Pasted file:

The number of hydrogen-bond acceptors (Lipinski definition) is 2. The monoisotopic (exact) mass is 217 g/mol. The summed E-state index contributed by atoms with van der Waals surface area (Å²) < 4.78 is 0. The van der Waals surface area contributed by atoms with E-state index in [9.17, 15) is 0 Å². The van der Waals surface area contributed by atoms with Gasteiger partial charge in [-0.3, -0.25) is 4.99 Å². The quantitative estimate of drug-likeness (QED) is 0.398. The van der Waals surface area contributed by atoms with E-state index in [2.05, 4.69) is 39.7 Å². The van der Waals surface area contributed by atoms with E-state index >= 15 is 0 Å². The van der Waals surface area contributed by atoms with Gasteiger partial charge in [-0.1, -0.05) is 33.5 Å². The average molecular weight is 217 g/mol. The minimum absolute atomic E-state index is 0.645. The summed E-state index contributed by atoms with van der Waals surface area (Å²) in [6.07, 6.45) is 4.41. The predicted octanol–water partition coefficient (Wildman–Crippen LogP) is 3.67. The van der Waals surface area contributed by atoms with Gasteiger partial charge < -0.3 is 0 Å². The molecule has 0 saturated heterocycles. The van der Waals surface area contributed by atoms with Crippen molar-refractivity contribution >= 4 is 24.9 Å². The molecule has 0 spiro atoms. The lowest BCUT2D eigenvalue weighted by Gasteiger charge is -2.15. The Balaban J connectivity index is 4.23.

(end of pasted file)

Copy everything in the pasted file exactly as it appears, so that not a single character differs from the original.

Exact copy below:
The number of hydrogen-bond acceptors (Lipinski definition) is 2. The monoisotopic (exact) mass is 217 g/mol. The summed E-state index contributed by atoms with van der Waals surface area (Å²) < 4.78 is 0. The van der Waals surface area contributed by atoms with E-state index in [9.17, 15) is 0 Å². The van der Waals surface area contributed by atoms with Gasteiger partial charge in [-0.3, -0.25) is 4.99 Å². The quantitative estimate of drug-likeness (QED) is 0.398. The van der Waals surface area contributed by atoms with E-state index in [2.05, 4.69) is 39.7 Å². The van der Waals surface area contributed by atoms with E-state index >= 15 is 0 Å². The van der Waals surface area contributed by atoms with Gasteiger partial charge in [-0.1, -0.05) is 33.5 Å². The average molecular weight is 217 g/mol. The minimum absolute atomic E-state index is 0.645. The summed E-state index contributed by atoms with van der Waals surface area (Å²) in [6.07, 6.45) is 4.41. The predicted octanol–water partition coefficient (Wildman–Crippen LogP) is 3.67. The van der Waals surface area contributed by atoms with Gasteiger partial charge < -0.3 is 0 Å². The molecule has 0 saturated heterocycles. The van der Waals surface area contributed by atoms with Crippen molar-refractivity contribution >= 4 is 24.9 Å². The molecule has 0 spiro atoms. The lowest BCUT2D eigenvalue weighted by Gasteiger charge is -2.15. The Balaban J connectivity index is 4.23.